– Posted in: Garden chores, Vegetables

Most plants, if they’re started indoors, should be started 6-8 weeks before your last frost date. Since our last frost date isn’t until the end of the first week of June, 6-8 weeks is about mid-April. Leeks are the earliest thing I start–mostly right now I am doing planning. I’m trying very hard to strike the right balance of seed starting this year: not too many, not too few, not too varied, not too un-varied. I don’t want to be drowning in plants, but I want to have a wonderful garden. I want my vegetables to produce lots of delicious food, and I want my flowers to be gorgeous and smell heavenly. And I want to bury all of the weeds in tons and tons of plants that I do want (that seems more plausible to me than actually keeping up on the weeding). Anyway, that’s the plan. We’ll see how it goes.

I like mixing flowers and vegetables, but I have to plan. For instance, I can’t really plant many flowers in with the new potatoes, because otherwise I would have to dig up all of my beautiful blooming flowers in order to get to my delicious potatoes. Also, I can plant things where I plan on planting peas, because the peas have a very short season: they’ll probably be done and gone before I really get a chance to get everything in the ground (speaking from past experience, not desirable results). And I have to be careful not to start more things than I can really plant. It’s very easy to be too gung-ho in March and overwhelmed in June (again, speaking from experience).

March first I started the leeks–around 175 seeds, about 14 meals. That’s assuming, of course, that you’re feeding a large family and are using 8-12 leeks per meal. Leeks are not hard to grow. They’re pretty much a plant-me-and-forget-about-me kind of plant. The thing is, you have to plant a lot of them to really make it worth your while. If you plant one tomato plant, you’ll get fresh tomatoes for weeks. If you plant one leek, you get one leek. The easiest way to grow them is to start them inside–Johnny’s says 2 months or earlier. They’re supposed to be at least 8 inches tall by the time you plant them out, because you’re supposed to plant them in 6 inch deep holes (we use a dibble). The more that is underground, the more you can eat, but if they don’t stick out above the holes, they don’t get enough sun and they die. That’s what happened to most of mine last year–they weren’t tall enough to stick out above the ground. Leeks were kind of on the bottom of my list, so they didn’t get started soon enough. This year I’m trying to make up, and I’m starting them really early.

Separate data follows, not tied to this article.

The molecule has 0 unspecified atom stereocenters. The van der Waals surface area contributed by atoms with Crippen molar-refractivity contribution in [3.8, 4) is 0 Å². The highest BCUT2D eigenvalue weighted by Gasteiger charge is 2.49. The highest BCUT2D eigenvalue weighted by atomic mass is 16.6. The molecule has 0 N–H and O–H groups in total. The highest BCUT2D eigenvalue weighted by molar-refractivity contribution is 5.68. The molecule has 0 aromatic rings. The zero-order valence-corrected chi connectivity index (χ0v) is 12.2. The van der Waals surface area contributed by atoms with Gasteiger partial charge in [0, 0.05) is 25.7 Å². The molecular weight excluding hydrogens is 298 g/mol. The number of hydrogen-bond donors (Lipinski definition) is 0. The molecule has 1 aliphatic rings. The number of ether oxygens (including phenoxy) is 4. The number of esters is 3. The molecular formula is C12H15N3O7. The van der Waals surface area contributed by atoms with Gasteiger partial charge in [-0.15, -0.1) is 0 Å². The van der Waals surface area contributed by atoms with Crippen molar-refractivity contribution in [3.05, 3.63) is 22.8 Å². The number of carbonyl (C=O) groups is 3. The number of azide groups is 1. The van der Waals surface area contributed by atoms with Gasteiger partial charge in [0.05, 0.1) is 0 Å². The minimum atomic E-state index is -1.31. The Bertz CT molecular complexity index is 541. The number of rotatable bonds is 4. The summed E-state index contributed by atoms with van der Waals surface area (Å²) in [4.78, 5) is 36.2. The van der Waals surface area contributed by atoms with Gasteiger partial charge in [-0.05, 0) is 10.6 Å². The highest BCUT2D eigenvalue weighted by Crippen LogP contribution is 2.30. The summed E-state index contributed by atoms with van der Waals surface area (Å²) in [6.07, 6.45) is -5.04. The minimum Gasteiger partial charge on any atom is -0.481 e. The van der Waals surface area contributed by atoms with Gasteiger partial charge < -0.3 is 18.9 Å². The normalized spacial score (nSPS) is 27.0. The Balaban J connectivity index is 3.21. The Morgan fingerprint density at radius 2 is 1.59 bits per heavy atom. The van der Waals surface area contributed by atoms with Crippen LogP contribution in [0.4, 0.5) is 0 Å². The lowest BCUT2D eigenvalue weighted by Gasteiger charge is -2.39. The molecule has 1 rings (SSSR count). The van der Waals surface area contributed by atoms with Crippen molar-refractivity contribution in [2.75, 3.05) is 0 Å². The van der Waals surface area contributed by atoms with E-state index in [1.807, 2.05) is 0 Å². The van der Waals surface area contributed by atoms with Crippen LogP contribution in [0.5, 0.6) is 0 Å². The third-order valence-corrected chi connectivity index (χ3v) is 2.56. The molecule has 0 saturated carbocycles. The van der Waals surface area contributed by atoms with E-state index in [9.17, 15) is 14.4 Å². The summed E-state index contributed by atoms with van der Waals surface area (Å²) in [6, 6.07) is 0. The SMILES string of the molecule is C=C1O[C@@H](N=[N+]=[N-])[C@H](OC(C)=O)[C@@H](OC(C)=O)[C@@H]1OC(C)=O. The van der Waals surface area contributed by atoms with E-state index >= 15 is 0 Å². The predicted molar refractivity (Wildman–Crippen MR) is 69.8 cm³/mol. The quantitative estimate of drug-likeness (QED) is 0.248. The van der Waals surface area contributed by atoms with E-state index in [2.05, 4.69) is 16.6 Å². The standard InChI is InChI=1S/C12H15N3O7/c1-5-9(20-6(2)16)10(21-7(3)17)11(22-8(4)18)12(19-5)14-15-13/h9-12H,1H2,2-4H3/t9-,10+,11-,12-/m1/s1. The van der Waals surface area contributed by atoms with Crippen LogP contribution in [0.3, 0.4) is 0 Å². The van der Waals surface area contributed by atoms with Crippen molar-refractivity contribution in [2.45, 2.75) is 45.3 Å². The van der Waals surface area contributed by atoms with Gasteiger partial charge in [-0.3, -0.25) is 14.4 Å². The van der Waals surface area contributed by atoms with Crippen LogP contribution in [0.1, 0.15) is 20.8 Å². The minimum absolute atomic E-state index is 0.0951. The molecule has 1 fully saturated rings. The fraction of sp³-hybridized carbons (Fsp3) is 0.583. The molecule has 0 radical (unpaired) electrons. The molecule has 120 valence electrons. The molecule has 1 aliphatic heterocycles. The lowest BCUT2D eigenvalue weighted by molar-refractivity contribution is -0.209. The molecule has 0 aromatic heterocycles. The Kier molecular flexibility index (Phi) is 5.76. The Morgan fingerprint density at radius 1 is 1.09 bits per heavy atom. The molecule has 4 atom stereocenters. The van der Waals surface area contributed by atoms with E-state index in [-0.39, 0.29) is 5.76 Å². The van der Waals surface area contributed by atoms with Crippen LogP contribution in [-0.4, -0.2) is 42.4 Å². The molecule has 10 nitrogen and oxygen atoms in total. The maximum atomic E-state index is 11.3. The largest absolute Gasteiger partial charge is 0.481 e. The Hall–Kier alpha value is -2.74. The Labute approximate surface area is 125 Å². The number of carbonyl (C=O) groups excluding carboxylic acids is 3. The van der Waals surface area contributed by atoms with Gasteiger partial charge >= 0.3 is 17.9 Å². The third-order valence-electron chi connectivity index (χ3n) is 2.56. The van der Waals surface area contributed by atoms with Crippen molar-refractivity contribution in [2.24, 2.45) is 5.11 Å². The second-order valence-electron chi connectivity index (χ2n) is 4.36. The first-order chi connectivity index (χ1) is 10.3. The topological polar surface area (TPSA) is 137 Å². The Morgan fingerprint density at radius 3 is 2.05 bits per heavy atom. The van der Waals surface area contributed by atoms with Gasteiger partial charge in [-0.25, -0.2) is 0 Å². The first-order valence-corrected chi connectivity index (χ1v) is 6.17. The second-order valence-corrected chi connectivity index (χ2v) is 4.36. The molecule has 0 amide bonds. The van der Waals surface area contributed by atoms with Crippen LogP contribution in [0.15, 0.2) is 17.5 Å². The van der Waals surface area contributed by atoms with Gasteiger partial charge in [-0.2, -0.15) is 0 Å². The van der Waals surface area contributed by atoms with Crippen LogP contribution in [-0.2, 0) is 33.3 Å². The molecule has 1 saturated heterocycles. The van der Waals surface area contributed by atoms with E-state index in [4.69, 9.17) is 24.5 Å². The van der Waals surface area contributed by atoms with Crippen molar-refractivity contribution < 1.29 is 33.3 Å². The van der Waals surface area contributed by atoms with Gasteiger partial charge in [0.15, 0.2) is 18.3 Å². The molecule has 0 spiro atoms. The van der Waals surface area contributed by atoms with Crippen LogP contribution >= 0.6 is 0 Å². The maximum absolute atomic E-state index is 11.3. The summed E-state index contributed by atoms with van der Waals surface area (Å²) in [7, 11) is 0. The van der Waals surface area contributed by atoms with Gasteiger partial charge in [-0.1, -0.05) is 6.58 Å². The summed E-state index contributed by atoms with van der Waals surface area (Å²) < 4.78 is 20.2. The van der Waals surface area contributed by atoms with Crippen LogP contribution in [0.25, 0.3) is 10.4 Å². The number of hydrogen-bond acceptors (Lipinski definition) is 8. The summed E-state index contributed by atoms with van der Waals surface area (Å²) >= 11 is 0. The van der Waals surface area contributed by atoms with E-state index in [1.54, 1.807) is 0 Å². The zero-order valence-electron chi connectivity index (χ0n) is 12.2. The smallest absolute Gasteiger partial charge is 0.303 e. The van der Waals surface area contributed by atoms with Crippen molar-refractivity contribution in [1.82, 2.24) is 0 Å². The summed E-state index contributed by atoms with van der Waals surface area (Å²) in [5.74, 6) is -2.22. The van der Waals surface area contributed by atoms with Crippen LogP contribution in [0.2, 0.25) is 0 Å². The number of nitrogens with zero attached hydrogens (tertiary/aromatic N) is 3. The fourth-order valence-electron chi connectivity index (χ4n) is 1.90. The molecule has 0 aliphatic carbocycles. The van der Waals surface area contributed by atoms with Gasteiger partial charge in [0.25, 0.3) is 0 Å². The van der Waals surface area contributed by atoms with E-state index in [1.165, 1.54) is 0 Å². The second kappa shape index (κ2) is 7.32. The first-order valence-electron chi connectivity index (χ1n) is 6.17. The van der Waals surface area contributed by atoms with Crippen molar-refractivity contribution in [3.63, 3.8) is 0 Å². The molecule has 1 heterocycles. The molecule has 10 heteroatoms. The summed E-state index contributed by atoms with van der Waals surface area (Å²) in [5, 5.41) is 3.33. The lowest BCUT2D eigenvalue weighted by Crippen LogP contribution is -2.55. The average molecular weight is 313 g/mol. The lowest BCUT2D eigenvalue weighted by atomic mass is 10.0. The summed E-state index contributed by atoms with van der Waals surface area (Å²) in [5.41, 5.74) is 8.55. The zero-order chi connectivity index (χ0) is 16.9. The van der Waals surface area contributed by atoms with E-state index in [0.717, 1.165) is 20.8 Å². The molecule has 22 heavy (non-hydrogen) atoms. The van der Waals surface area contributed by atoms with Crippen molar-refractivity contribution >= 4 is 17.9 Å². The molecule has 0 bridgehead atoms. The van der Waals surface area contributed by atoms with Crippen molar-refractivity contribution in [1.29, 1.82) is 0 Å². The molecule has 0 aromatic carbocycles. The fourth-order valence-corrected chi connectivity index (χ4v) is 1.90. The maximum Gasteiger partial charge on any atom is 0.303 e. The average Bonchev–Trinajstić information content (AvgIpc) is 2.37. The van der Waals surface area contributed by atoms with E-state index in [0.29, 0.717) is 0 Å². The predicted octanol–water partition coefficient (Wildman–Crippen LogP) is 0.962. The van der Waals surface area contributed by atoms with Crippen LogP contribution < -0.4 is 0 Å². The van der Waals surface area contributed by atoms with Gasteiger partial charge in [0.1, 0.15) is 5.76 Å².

About the Author

Talitha spent the last few years doing an absurd combination of work and school, and found it wasn’t very pleasant. Now she’s doing work, school and a garden, and life is a little better! She also enjoys photography and hand feeding her ducks. USDA Hardiness Zone: 4 AHS Heat Zone: 3 Location: rural; Southern Tier of NY Geographic type: foothills of Appalachian Mountains Soil Type: acid clay Experience level: advanced beginner Particular interests: herbs, vegetables, cutting garden, cottage gardening

If winter is slumber and spring is birth, and summer is life, then autumn rounds out to be reflection. It’s a time of year when the leaves are down and the harvest is in and the perennials are gone. Mother Earth just closed up the drapes on another year and it’s time to reflect on what’s come before.

~Mitchell Burgess in Northern Exposure

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